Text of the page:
Experimental low level lighting of motorways
|Location||National Archives (see all files stored here)|
|File base||Series DSIR, subseries DSIR 12|
Description of an experiment carried out in the late 1950s to try a less intrusive type of lighting that had been suggested for motorways. RRL scientists lined a runway (standing in as a motorway carriageway) with strip lights, mounted vertically on poles two to three feet high, angled forwards so that motorists would not be able to see the source of light and thus not be distracted or blinded by it. The lights were extremely frequent, perhaps every twenty feet.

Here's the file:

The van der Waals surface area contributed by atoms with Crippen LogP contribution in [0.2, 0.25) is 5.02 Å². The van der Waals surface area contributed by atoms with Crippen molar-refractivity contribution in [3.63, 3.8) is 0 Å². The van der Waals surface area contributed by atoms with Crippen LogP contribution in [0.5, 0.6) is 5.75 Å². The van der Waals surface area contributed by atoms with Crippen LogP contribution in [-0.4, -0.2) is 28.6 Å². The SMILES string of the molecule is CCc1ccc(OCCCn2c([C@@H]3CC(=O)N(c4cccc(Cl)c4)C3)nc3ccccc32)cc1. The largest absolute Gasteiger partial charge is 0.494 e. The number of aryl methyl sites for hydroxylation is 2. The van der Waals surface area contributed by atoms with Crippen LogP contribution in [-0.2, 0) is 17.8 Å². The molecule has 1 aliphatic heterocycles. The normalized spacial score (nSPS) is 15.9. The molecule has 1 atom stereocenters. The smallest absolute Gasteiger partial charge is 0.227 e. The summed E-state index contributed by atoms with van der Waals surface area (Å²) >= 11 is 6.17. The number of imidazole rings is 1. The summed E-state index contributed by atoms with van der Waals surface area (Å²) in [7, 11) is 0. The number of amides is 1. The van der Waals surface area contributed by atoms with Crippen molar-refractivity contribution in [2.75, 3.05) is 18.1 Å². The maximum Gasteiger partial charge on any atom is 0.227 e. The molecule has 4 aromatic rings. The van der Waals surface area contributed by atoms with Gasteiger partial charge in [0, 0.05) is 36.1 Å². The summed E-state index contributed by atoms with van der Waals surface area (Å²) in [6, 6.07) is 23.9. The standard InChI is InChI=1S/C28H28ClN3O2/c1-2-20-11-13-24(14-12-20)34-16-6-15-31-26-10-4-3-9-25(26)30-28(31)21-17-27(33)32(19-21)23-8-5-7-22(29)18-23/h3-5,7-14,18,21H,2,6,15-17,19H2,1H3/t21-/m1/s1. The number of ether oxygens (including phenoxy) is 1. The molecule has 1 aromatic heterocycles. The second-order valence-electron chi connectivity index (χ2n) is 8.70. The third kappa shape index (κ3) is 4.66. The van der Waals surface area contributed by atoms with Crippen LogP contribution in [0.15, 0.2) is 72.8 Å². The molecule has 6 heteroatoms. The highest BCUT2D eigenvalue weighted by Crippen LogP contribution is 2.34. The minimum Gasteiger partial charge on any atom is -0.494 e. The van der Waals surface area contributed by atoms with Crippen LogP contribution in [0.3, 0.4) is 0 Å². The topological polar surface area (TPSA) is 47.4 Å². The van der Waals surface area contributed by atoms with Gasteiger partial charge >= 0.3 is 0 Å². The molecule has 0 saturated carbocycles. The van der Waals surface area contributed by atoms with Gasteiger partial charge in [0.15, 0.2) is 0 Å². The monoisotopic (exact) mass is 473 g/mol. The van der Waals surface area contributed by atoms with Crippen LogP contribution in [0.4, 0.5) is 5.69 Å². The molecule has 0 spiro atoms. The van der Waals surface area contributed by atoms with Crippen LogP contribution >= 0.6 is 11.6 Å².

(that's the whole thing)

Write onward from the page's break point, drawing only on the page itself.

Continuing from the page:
The experimenters were pleased with the even lighting across the road's surface and the lack of obtrusive high-mast lighting columns. However, the idea was never taken up because motor vehicles are not transparent, and therefore every passing vehicle plunged the rest of the carriageway into darkness as it obscured the low-level light source. The scientists had not, apparently, considered this possibility.
People with camera copies